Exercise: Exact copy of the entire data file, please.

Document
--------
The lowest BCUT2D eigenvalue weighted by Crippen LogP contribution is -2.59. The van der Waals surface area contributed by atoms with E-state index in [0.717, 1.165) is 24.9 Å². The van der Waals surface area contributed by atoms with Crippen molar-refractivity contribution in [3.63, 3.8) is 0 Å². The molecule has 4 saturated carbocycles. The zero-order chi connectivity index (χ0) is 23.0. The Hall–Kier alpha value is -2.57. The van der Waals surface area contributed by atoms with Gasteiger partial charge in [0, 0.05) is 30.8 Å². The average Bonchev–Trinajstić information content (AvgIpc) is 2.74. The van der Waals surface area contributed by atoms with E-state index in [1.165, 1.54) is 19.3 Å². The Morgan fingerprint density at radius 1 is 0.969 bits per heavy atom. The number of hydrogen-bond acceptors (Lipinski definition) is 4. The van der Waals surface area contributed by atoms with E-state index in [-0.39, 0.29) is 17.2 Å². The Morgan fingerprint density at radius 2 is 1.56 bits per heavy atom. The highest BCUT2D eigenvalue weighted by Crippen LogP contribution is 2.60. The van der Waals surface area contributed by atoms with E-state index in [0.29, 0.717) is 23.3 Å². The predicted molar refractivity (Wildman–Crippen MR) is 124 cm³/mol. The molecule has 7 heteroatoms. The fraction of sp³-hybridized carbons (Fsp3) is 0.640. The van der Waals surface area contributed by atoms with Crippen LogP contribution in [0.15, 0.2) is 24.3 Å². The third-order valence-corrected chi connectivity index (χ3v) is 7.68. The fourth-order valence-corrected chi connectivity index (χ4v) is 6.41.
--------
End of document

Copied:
The lowest BCUT2D eigenvalue weighted by Crippen LogP contribution is -2.59. The van der Waals surface area contributed by atoms with E-state index in [0.717, 1.165) is 24.9 Å². The van der Waals surface area contributed by atoms with Crippen molar-refractivity contribution in [3.63, 3.8) is 0 Å². The molecule has 4 saturated carbocycles. The zero-order chi connectivity index (χ0) is 23.0. The Hall–Kier alpha value is -2.57. The van der Waals surface area contributed by atoms with Gasteiger partial charge in [0, 0.05) is 30.8 Å². The average Bonchev–Trinajstić information content (AvgIpc) is 2.74. The van der Waals surface area contributed by atoms with E-state index in [1.165, 1.54) is 19.3 Å². The Morgan fingerprint density at radius 1 is 0.969 bits per heavy atom. The number of hydrogen-bond acceptors (Lipinski definition) is 4. The van der Waals surface area contributed by atoms with E-state index in [-0.39, 0.29) is 17.2 Å². The Morgan fingerprint density at radius 2 is 1.56 bits per heavy atom. The highest BCUT2D eigenvalue weighted by Crippen LogP contribution is 2.60. The van der Waals surface area contributed by atoms with E-state index in [0.29, 0.717) is 23.3 Å². The predicted molar refractivity (Wildman–Crippen MR) is 124 cm³/mol. The molecule has 7 heteroatoms. The fraction of sp³-hybridized carbons (Fsp3) is 0.640. The van der Waals surface area contributed by atoms with Crippen LogP contribution in [0.15, 0.2) is 24.3 Å². The third-order valence-corrected chi connectivity index (χ3v) is 7.68. The fourth-order valence-corrected chi connectivity index (χ4v) is 6.41.